(b) Is it obligatory to set aside khums on the grant given by the state?
(b) Yes, the khums should be due on what is left of the amount of the grant.
(c) Is it obligatory to set aside khums on the total expenditure of building work, in excess of the grant money?
(c) If the amount spent, more than the grant, warrants the khums by lapse of the year before dispensing with it, payment of its fifth is obligatory. If it was of the profits of the year, payment of khums is obligatory from the same house, by a ratio. Allah is All Knowing.
(Q.90) A person built a house on a plot of land that had already been taxed with khums. The date of his financial year [start of tax year for religious dues] elapsed once or twice. He spent whatever profits he earned on building expenses, noting he does not own any other house. Is paying khums obligatory? If so, should he add up all building expenses and pay khums on the total amount? Also, should they evaluate the property and pay fifth of the value? Should he consider it sufficient to musalaha (mutual agreement between the Marji' or his agent and the follower on matters of religious dues)?
They should evaluate the property and set aside fifth of the value, except for the portion spent during the year they lived in the house, since no khums should be due.
(Q.91) Is there a limit for musalaha? Is it a matter that should be left to the discretion of the Marji'?
[The bottom line is] upholding fairness concerning [the two parties]. That is, he who has the right [of a share in religious dues] and him who is charged with the duty [of paying religious dues] makes it necessary that musalaha is conducted on a ratio of probability (ihtimal).
(Q.92) A person has an appointed date for his [religious] tax year and is accountable before the Agent. The latter makes musalaha with them whereby the Agent receives some specified amount and treats the outstanding amount as debt. What is the approved way of settling such dues? Also, what are the boundaries within which the mukallaf take their time in settling the religious dues, especially, when it is common knowledge that the mukallaf is well off insofar as his business goes and the way with which he spends on himself and his family?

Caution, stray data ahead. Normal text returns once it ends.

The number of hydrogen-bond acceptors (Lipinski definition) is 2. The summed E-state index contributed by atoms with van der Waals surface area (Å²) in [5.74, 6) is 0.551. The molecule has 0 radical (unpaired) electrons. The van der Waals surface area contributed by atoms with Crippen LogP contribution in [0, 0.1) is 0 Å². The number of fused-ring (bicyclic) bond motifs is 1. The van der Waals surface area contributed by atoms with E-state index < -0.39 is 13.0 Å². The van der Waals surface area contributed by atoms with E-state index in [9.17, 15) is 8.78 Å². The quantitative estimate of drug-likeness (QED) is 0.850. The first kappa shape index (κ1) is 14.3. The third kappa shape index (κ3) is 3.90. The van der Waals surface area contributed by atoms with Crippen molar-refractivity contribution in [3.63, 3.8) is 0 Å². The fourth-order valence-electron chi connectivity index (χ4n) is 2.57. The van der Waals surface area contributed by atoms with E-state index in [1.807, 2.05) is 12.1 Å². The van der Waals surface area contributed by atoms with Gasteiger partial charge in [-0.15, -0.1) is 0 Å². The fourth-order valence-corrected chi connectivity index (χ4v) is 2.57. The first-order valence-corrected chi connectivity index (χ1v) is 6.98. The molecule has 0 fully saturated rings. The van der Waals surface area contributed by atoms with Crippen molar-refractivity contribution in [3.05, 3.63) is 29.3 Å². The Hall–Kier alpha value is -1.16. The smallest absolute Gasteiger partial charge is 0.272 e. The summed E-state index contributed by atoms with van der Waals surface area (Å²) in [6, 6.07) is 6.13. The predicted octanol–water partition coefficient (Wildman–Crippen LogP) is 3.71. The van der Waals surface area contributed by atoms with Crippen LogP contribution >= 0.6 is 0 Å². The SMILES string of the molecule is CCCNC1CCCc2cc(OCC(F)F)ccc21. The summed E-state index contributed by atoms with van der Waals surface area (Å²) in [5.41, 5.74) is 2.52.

It is not permissible for the mukallaf to delay payment of khums, when they are financially sound and able to pay [religious dues] immediately and without difficulty. The rationale behind carrying the khums [whose payment is due] forward so that it might be paid back , albeit by instalments, is that when the mukallif is unable to pay immediately and the payment constitutes a burden on them. Thus, the amount due be recorded as a debt repayable on a prescribed date. If the mukallif can afford to pay, say in two months' time, this cam mot be extended to three months, and so on. Allah is All Knowing.
(Q.93) What are the shari'i avenues of expenditure of money received by you agents on the basis of explanation for acts of injustice (madhalim) and majhoulil malik?
The avenues of expenditure of religious dues are stated in Rasaa'il Amaliyah. Our agents and those licensed by us to have the right of disposal over such religious dues, as a whole or in part, do so according to our licence and in compliance with the avenues stipulated in the shari'a law, noting that attention is drawn to this matter when the licence is granted.
(Q.94) A person built a house with a government loan, did a musalaha on the fifth [value] of the property and repaid instalments to the bank, noting that the property is not among the family's living expenditure [i.e. apart from the property they live in]. Should he pay khums on the instalments?
As suggested by the question, the khums is related to the property itself. Khums is due on the total value of the property at the end of the tax year [ i.e. the religious one], when the whole loan was repaid, or the ratio of the portion thereof.